Confessions of a Breakfast Challenged Health Coach





As a health coach, new clients come to me stumped by breakfast. They worry about what and how much to eat. They experience a kind of “healthy breakfast” pressure driven by research stating breakfast is not only THE most important meal of the day, but skip it and you risk lower performance on the job, increased risk of cholesterol, heart disease, weight gain and other undesirable health consequences. Interestingly, much of this research has come under fire recently due to bias (think Quaker Oats funding research trials on oatmeal).  The cherry on top of the breakfast conundrum comes in the form of media-driven Paleo and high protein diet trends. High protein is our latest nutritional fix-all, only metabolically, it doesn’t fix all. No wonder my clients struggle with this meal. I struggled with this meal. 

Full disclosure: I don’t like “breakfast.” As a kid, I hated breakfast. After years on the breakfast battlefield with my Mom, she finally caved and I had a chocolate drink every morning from age 10 until I moved out. I don’t believe breakfast is the most important meal of the day, they’re ALL important. I like quiet in the morning (and that includes inside my own head), chewing, or worse, the sound of a blender, is torture. Furthermore, breaking my fast with anything high protein leaves me ravenous and exhausted…all day! Paleo is a terrible idea for a mixed metabolic type like me. So, I understand the breakfast dilemma. To help you create a healthy morning routine and get you to your next, most important meal of the day, here are a few tips.

The only steadfast, break-your-fast rule: Have a full glass of water upon waking. It stimulates the digestive system, rehydrates you after hours of sleep and primes your metabolic system to burn calories efficiently. Begin there.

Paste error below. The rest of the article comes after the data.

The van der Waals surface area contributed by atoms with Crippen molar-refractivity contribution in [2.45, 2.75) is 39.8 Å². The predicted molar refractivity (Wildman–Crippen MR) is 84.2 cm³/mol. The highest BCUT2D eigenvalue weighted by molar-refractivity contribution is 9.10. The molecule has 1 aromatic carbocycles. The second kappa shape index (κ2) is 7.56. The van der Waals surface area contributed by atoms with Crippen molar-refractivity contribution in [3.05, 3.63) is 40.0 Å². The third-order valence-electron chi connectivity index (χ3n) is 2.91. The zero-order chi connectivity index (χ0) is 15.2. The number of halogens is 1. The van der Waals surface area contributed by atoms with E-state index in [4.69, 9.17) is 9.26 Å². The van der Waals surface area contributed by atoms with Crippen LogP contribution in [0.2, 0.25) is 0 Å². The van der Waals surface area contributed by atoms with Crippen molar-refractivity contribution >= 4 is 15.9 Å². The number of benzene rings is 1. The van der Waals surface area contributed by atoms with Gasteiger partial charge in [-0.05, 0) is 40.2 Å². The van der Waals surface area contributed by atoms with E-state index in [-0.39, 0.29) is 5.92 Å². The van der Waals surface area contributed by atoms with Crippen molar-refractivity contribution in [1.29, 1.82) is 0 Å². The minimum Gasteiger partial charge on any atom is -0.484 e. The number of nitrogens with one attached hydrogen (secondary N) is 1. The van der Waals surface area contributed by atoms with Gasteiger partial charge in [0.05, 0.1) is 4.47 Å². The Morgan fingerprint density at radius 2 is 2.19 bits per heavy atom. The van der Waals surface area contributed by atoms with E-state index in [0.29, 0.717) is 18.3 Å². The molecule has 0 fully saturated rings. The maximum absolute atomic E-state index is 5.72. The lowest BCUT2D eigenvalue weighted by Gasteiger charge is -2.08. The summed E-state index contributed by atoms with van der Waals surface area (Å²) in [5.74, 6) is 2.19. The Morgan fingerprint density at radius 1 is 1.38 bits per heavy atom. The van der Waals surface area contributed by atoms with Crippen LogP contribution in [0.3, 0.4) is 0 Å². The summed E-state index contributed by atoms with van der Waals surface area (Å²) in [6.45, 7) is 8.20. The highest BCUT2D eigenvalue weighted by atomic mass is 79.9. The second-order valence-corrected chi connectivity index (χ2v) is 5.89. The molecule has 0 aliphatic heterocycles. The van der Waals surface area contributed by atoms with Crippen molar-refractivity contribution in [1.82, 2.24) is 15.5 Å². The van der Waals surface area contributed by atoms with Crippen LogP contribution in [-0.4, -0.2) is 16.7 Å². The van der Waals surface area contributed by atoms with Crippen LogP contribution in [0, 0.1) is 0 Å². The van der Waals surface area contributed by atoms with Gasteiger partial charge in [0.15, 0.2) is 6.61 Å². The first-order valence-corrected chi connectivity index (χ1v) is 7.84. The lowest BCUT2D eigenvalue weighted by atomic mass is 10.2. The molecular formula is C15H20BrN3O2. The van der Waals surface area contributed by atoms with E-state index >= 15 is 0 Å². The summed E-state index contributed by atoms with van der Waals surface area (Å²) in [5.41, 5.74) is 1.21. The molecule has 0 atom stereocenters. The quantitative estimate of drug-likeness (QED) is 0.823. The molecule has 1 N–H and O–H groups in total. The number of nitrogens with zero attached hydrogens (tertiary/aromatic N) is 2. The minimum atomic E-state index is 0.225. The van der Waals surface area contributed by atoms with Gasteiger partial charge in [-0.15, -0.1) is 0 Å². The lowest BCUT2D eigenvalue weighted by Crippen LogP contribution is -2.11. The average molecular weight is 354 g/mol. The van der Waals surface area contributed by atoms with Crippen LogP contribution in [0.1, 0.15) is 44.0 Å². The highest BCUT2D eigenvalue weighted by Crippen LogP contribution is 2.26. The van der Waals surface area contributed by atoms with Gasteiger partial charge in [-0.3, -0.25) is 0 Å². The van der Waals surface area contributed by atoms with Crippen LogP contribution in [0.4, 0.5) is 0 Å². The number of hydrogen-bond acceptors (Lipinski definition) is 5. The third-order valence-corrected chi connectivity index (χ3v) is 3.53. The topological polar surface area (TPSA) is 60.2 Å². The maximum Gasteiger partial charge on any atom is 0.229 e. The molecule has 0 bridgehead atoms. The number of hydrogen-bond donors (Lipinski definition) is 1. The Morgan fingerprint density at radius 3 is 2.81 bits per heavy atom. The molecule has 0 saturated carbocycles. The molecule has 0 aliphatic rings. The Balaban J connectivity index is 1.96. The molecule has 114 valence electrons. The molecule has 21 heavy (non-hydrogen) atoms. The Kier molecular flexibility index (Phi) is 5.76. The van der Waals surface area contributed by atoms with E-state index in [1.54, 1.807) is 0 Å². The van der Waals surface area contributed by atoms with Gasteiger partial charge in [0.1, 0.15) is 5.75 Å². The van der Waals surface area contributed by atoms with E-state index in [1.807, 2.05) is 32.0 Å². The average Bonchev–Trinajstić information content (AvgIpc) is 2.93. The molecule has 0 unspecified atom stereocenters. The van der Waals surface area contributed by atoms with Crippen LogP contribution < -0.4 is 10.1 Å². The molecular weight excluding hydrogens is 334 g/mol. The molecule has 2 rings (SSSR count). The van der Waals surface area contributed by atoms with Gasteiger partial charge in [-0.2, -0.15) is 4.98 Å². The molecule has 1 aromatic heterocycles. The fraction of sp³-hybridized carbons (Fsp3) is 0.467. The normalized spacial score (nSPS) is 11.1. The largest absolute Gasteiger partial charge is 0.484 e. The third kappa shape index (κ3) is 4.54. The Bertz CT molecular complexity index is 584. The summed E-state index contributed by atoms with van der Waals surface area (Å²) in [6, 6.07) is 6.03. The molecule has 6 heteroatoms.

Starting your engine: Most people do best when they put something in their stomach (in addition to coffee) within the first hour upon waking. Eating within 30-60 minutes of waking is critical for people who are hypoglycemic, diabetic, have hypothyroidism or are trying to lose weight. If you’re drinking coffee all morning without eating, it’s a sure fire way to start packing on the pounds AND put yourself at risk for Syndrome X (aka metabolic syndrome or prediabetes) and diabetes. It’s just not worth it. Find something you can put in the furnace. For me, a summer breakfast starts with a cup of fresh berries between 30 and 60 minutes after I wake. I follow that up with a handful of raw cashews and sunflower seeds when the crunching ban in my head has been lifted. Find your blood sugar sweet spot, don’t wait till you get “hangry” (hungry and angry…trust me, not your best look), light headed or ravenous before you eat something. 

Quality and Quantity Count: Metabolically speaking, there are 3 types of people. Some people feel better with more protein, some tolerate and burn carbs very efficiently, some folks are combo types. Pay attention to how you feel when you eat a meal that’s 50% protein, 40% and 30%. Which makes you feel best, digestively, energetically, mentally? That’s one way to know how to balance your plate and eat right for your metabolic type. If you are a breakfast eater, generally speaking, women do well with 300-400 calories in the morning, men with 500. Again, get to know what works best for you. If you’re a breakfast skipper (like me) have a little something (anything) that’s healthy and go from there.

Step outside the box. Processed breakfast cereals don’t exist in parts of the world where people are the healthiest and live the longest. If you’re a cereal eater, find one that includes ingredients still in their original form. Muesli, granola and oatmeal are great examples. Foods processed into stars, hearts and clovers, while magically delicious, don’t offer much in the nutritional pro column. Breakfast can be a sandwich, leftovers from the night before, a salad. In Turkey, it’s a type of feta cheese, hard boiled eggs, flatbread and olives. In Thailand, there are about 19 “traditional” options for the morning meal. There’s no rule stating your breakfast has to come out of a box. Take the “most important meal of the day” breakfast pressure off the table. If you pay attention to how you operate best, and open up your mind and your fridge, the possibilities are endless.